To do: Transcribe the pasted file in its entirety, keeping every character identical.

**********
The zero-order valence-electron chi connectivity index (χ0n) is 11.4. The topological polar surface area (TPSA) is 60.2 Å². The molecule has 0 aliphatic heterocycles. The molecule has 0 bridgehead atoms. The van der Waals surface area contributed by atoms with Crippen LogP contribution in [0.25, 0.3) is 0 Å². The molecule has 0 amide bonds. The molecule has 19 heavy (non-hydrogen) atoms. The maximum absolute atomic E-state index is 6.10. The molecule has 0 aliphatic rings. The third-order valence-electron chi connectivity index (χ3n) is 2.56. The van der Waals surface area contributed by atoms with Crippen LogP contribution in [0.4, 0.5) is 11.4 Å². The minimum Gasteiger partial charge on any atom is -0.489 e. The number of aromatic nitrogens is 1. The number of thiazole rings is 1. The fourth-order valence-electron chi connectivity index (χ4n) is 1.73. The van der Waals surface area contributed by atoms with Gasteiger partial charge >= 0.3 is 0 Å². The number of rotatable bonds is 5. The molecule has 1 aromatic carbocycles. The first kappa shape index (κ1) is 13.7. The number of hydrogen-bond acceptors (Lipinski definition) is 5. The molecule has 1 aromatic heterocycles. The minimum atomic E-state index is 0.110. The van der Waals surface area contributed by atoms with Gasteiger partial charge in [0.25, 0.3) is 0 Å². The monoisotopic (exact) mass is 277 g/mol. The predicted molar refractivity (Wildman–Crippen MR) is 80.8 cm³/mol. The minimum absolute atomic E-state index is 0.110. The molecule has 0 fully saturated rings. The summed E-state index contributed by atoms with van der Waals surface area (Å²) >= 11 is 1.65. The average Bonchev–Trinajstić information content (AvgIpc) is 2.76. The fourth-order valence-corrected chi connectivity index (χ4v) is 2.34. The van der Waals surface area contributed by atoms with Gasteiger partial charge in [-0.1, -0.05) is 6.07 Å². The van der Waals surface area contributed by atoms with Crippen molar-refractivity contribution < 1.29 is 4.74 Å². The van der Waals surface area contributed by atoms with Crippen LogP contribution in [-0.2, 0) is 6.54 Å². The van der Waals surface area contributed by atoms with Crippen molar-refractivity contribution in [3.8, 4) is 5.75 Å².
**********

The zero-order valence-electron chi connectivity index (χ0n) is 11.4. The topological polar surface area (TPSA) is 60.2 Å². The molecule has 0 aliphatic heterocycles. The molecule has 0 bridgehead atoms. The van der Waals surface area contributed by atoms with Crippen LogP contribution in [0.25, 0.3) is 0 Å². The molecule has 0 amide bonds. The molecule has 19 heavy (non-hydrogen) atoms. The maximum absolute atomic E-state index is 6.10. The molecule has 0 aliphatic rings. The third-order valence-electron chi connectivity index (χ3n) is 2.56. The van der Waals surface area contributed by atoms with Crippen LogP contribution in [0.4, 0.5) is 11.4 Å². The minimum Gasteiger partial charge on any atom is -0.489 e. The number of aromatic nitrogens is 1. The number of thiazole rings is 1. The fourth-order valence-electron chi connectivity index (χ4n) is 1.73. The van der Waals surface area contributed by atoms with Gasteiger partial charge >= 0.3 is 0 Å². The number of rotatable bonds is 5. The molecule has 1 aromatic carbocycles. The first kappa shape index (κ1) is 13.7. The number of hydrogen-bond acceptors (Lipinski definition) is 5. The molecule has 1 aromatic heterocycles. The minimum atomic E-state index is 0.110. The van der Waals surface area contributed by atoms with Gasteiger partial charge in [0.25, 0.3) is 0 Å². The monoisotopic (exact) mass is 277 g/mol. The predicted molar refractivity (Wildman–Crippen MR) is 80.8 cm³/mol. The minimum absolute atomic E-state index is 0.110. The molecule has 0 fully saturated rings. The summed E-state index contributed by atoms with van der Waals surface area (Å²) >= 11 is 1.65. The average Bonchev–Trinajstić information content (AvgIpc) is 2.76. The fourth-order valence-corrected chi connectivity index (χ4v) is 2.34. The van der Waals surface area contributed by atoms with Gasteiger partial charge in [-0.1, -0.05) is 6.07 Å². The van der Waals surface area contributed by atoms with Crippen molar-refractivity contribution < 1.29 is 4.74 Å². The van der Waals surface area contributed by atoms with Crippen LogP contribution in [-0.2, 0) is 6.54 Å². The van der Waals surface area contributed by atoms with Crippen molar-refractivity contribution in [3.8, 4) is 5.75 Å².